Sandra Davie – Straits Times Indonesia
The panel looking into providing more degree opportunities for Singaporeans will study whether the Government should provide loans and subsidies to those taking the private school route.
Minister of State for Education Lawrence Wong, who heads the 15-member committee, said that if the idea takes off, schools will be subject to rigorous academic quality checks.
Speaking on Wednesday at the end of a two-day trip to study the Hong Kong university system, Wong said he and his panel members had looked at how the government there has taken advantage of the private education sector to offer more degree pathways to its citizens.
He noted that the Hong Kong government currently offers places for only 18 percent of a given age group through its eight publicly funded institutions, and is in the process of ramping it up to 24 percent in another three years.
This is still below the 30 percent university cohort participation rate that Singapore will reach in that same year.
But to meet young Hong Kongers’ rising aspirations for a degree, it has in place a loans and grants scheme for students who enroll in the private institutions, some of which are set up by the publicly funded universities.
Two leading private institutions are HKU Space, set up by the highly ranked Hong Kong University, and Hong Kong Polytechnic University’s College of Professional and Continuing Education. Students can apply for the subsidies and government-backed loans, including interest-free ones. Needy students can take a means test to qualify for a higher level of subsidy. But the institutions they are enrolled in must have academic accreditation from the Hong Kong government.
Wong, who made the visit with three committee members and several Education Ministry officials, noted that it was an interesting idea to look at for Singapore, as a significant number of polytechnic graduates and A-level holders are taking the private school route.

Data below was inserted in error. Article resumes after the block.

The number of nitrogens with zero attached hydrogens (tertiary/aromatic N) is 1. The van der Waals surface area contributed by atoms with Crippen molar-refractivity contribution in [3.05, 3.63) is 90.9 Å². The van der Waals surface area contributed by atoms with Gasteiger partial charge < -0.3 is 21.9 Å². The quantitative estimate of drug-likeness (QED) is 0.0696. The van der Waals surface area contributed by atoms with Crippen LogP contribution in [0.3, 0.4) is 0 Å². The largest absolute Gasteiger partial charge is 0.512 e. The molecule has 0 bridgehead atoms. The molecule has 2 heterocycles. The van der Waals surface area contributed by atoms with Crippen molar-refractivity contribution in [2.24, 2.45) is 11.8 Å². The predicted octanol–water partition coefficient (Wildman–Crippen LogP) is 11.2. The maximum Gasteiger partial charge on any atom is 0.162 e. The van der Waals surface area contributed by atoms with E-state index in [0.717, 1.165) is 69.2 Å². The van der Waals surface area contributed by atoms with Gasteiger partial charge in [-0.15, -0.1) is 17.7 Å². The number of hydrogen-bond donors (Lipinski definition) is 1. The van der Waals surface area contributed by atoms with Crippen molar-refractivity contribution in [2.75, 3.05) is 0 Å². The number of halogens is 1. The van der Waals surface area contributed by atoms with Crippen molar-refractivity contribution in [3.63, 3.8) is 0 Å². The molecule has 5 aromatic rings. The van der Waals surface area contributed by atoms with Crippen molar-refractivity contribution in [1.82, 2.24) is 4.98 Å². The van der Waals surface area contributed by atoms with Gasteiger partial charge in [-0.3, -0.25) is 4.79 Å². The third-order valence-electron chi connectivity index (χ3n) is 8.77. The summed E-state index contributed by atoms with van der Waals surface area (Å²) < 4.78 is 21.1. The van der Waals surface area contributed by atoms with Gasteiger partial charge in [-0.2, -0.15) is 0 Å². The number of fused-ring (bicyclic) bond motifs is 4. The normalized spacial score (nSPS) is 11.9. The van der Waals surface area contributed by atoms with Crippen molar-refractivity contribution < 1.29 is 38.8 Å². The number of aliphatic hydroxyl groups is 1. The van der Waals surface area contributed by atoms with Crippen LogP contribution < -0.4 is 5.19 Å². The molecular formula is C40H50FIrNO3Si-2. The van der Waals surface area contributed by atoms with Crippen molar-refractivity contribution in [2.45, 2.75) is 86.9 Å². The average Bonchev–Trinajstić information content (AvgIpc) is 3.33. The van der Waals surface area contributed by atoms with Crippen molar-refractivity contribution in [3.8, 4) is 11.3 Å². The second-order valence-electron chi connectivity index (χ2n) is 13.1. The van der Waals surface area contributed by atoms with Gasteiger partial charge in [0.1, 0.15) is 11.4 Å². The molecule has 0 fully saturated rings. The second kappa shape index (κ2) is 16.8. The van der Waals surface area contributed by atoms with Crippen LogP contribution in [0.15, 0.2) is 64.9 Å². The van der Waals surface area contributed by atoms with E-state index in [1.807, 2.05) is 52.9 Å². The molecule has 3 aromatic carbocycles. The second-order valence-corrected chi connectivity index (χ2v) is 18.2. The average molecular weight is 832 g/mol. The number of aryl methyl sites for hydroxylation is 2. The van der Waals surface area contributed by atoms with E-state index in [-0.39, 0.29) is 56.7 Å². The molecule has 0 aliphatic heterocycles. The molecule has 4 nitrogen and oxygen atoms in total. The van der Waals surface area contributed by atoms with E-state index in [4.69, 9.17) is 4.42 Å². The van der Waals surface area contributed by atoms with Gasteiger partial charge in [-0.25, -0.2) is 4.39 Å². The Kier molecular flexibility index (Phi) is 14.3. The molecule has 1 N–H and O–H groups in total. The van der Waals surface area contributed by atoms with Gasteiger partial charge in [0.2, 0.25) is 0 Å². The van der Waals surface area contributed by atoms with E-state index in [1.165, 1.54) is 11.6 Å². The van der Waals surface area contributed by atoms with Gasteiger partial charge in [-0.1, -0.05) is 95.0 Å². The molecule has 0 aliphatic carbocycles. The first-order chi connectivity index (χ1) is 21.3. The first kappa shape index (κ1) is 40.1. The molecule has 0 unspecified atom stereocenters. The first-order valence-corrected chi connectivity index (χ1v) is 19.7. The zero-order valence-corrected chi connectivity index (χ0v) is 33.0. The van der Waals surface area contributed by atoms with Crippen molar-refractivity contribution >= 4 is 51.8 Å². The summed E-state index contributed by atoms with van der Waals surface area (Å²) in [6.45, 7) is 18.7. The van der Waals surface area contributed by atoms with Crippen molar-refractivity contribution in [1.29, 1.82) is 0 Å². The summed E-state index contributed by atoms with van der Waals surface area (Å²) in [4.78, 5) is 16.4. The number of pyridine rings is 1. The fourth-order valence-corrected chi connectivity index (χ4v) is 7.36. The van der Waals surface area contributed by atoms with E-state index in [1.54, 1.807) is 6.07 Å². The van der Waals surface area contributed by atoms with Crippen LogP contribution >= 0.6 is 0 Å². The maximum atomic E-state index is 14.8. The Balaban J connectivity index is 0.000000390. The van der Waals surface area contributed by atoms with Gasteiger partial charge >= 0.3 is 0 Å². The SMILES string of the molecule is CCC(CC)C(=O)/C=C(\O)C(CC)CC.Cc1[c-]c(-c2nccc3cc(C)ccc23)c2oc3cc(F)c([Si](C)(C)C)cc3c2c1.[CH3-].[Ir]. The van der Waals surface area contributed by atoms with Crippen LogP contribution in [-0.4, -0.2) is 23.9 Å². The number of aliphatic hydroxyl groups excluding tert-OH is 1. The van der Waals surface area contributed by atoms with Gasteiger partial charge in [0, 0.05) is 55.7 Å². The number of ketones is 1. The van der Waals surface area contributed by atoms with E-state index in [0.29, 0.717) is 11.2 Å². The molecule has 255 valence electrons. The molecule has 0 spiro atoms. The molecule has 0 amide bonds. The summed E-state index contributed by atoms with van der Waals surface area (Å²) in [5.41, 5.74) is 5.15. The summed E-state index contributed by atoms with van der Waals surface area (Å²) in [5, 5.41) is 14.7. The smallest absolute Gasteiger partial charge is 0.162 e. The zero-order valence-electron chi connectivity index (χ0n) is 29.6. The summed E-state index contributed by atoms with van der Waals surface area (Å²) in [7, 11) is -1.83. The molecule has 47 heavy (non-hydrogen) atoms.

The Straits Times has reported that about 100,000 Singaporeans and permanent residents were enrolled in private schools in Singapore, of which 40,000 were pursuing degrees. The rest were taking up diplomas which would allow them to progress to degree programs.
At the moment, students in the publicly-funded universities can take out interest-free loans to pay for their tuition fees. They start paying interest once they graduate. Private school students only have access to bank loans that charge on average 5 percent interest.
Wong stressed that if the panel decided to go ahead with the proposal, then, as in Hong Kong, private schools must subject themselves to a strict accreditation process which would go beyond the checks currently carried out by the Council for Private Education (CPE).
These existing checks concentrate on the business processes. As far as academic quality goes, the CPE only checks to ensure foreign university degrees are accredited in the home country and lecturers have the minimum qualifications.
Wong also noted that only 18 private institutions out of several hundred in Hong Kong had passed the check to qualify for the loans and grant scheme.
He said the panel will study the private education sector to see if its programs are relevant to Singapore’s economic growth. At present, private school courses are market-driven, but if the Government wants to make use of the sector, it should look at whether there is a need for a more structured approach, he said.
Private school officials and students were encouraged by the news of the panel looking at the private education sector.
Lee Kwok Cheong, who heads the global education arm of the Singapore Institute of Management (SIM), welcomed an accreditation process that will focus on academic quality. “That’s what matters for students,” he said.
R. Theyvendran, who heads the Management Development Institute of Singapore, pointed to the sterling results of its Singapore students to make the case for support from the Government. “Singapore students are very motivated and hard-working and many go on to do well. They deserve the support,” he said.
SIM business student Bernice Teo, 20, said: “If I can get an interest-free loan or, better still, a subsidy from the Government, I can work less and spend more time on my studies.”
Reprinted courtesy of Straits Times Indonesia. To subscribe to Straits Times Indonesia and/or the Jakarta Globe call 021 2553 5055.